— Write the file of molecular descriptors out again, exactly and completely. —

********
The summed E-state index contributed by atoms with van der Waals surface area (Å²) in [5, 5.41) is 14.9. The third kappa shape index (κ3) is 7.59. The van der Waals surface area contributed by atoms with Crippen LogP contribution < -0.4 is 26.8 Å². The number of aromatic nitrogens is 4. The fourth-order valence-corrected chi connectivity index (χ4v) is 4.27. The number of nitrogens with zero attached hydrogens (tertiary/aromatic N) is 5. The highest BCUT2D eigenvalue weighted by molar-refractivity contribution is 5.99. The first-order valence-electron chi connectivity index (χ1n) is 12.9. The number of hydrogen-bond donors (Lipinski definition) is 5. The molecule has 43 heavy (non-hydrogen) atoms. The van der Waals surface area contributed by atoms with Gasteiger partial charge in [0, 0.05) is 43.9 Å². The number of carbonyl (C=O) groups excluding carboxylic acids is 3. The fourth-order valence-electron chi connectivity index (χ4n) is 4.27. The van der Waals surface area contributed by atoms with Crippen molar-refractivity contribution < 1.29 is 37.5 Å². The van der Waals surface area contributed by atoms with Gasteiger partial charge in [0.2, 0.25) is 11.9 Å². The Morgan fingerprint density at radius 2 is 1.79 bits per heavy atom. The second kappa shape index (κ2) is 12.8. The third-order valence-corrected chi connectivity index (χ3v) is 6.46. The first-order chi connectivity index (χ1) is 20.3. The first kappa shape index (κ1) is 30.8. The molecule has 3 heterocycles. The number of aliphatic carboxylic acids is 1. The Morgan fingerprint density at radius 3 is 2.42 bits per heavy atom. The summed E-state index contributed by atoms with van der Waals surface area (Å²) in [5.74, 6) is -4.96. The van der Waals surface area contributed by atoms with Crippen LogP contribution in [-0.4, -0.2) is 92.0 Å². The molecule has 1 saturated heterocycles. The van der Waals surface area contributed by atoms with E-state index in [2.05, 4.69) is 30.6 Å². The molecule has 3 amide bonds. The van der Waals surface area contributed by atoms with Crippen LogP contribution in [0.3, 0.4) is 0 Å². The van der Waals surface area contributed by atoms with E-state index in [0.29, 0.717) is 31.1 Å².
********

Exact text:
The summed E-state index contributed by atoms with van der Waals surface area (Å²) in [5, 5.41) is 14.9. The third kappa shape index (κ3) is 7.59. The van der Waals surface area contributed by atoms with Crippen LogP contribution < -0.4 is 26.8 Å². The number of aromatic nitrogens is 4. The fourth-order valence-corrected chi connectivity index (χ4v) is 4.27. The number of nitrogens with zero attached hydrogens (tertiary/aromatic N) is 5. The highest BCUT2D eigenvalue weighted by molar-refractivity contribution is 5.99. The first-order valence-electron chi connectivity index (χ1n) is 12.9. The number of hydrogen-bond donors (Lipinski definition) is 5. The molecule has 43 heavy (non-hydrogen) atoms. The van der Waals surface area contributed by atoms with Gasteiger partial charge in [0, 0.05) is 43.9 Å². The number of carbonyl (C=O) groups excluding carboxylic acids is 3. The fourth-order valence-electron chi connectivity index (χ4n) is 4.27. The van der Waals surface area contributed by atoms with Crippen molar-refractivity contribution < 1.29 is 37.5 Å². The van der Waals surface area contributed by atoms with Gasteiger partial charge in [0.2, 0.25) is 11.9 Å². The Morgan fingerprint density at radius 2 is 1.79 bits per heavy atom. The second kappa shape index (κ2) is 12.8. The third-order valence-corrected chi connectivity index (χ3v) is 6.46. The first-order chi connectivity index (χ1) is 20.3. The first kappa shape index (κ1) is 30.8. The molecule has 3 heterocycles. The number of aliphatic carboxylic acids is 1. The Morgan fingerprint density at radius 3 is 2.42 bits per heavy atom. The summed E-state index contributed by atoms with van der Waals surface area (Å²) in [5.74, 6) is -4.96. The van der Waals surface area contributed by atoms with Crippen LogP contribution in [-0.4, -0.2) is 92.0 Å². The molecule has 1 saturated heterocycles. The van der Waals surface area contributed by atoms with E-state index in [2.05, 4.69) is 30.6 Å². The molecule has 3 amide bonds. The van der Waals surface area contributed by atoms with Crippen LogP contribution in [0.3, 0.4) is 0 Å². The van der Waals surface area contributed by atoms with E-state index in [0.29, 0.717) is 31.1 Å².